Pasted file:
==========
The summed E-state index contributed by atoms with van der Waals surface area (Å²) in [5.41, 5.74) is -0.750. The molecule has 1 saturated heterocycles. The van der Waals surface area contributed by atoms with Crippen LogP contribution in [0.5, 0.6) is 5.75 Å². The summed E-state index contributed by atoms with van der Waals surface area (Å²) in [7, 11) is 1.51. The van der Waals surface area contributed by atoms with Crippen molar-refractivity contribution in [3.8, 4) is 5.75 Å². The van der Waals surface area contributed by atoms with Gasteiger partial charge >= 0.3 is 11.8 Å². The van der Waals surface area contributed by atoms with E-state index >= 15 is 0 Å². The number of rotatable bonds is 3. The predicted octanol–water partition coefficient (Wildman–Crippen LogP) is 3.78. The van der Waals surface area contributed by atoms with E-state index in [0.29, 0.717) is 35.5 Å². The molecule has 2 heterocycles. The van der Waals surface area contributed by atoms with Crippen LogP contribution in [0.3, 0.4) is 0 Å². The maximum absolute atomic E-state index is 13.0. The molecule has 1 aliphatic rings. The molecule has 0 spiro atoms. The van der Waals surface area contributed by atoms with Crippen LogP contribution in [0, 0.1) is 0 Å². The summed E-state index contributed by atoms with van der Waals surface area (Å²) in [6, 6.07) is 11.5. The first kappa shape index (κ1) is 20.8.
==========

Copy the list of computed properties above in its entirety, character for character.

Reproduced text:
The summed E-state index contributed by atoms with van der Waals surface area (Å²) in [5.41, 5.74) is -0.750. The molecule has 1 saturated heterocycles. The van der Waals surface area contributed by atoms with Crippen LogP contribution in [0.5, 0.6) is 5.75 Å². The summed E-state index contributed by atoms with van der Waals surface area (Å²) in [7, 11) is 1.51. The van der Waals surface area contributed by atoms with Crippen molar-refractivity contribution in [3.8, 4) is 5.75 Å². The van der Waals surface area contributed by atoms with Gasteiger partial charge >= 0.3 is 11.8 Å². The van der Waals surface area contributed by atoms with E-state index >= 15 is 0 Å². The number of rotatable bonds is 3. The predicted octanol–water partition coefficient (Wildman–Crippen LogP) is 3.78. The van der Waals surface area contributed by atoms with E-state index in [0.29, 0.717) is 35.5 Å². The molecule has 2 heterocycles. The van der Waals surface area contributed by atoms with Crippen LogP contribution in [0.3, 0.4) is 0 Å². The maximum absolute atomic E-state index is 13.0. The molecule has 1 aliphatic rings. The molecule has 0 spiro atoms. The van der Waals surface area contributed by atoms with Crippen LogP contribution in [0, 0.1) is 0 Å². The summed E-state index contributed by atoms with van der Waals surface area (Å²) in [6, 6.07) is 11.5. The first kappa shape index (κ1) is 20.8.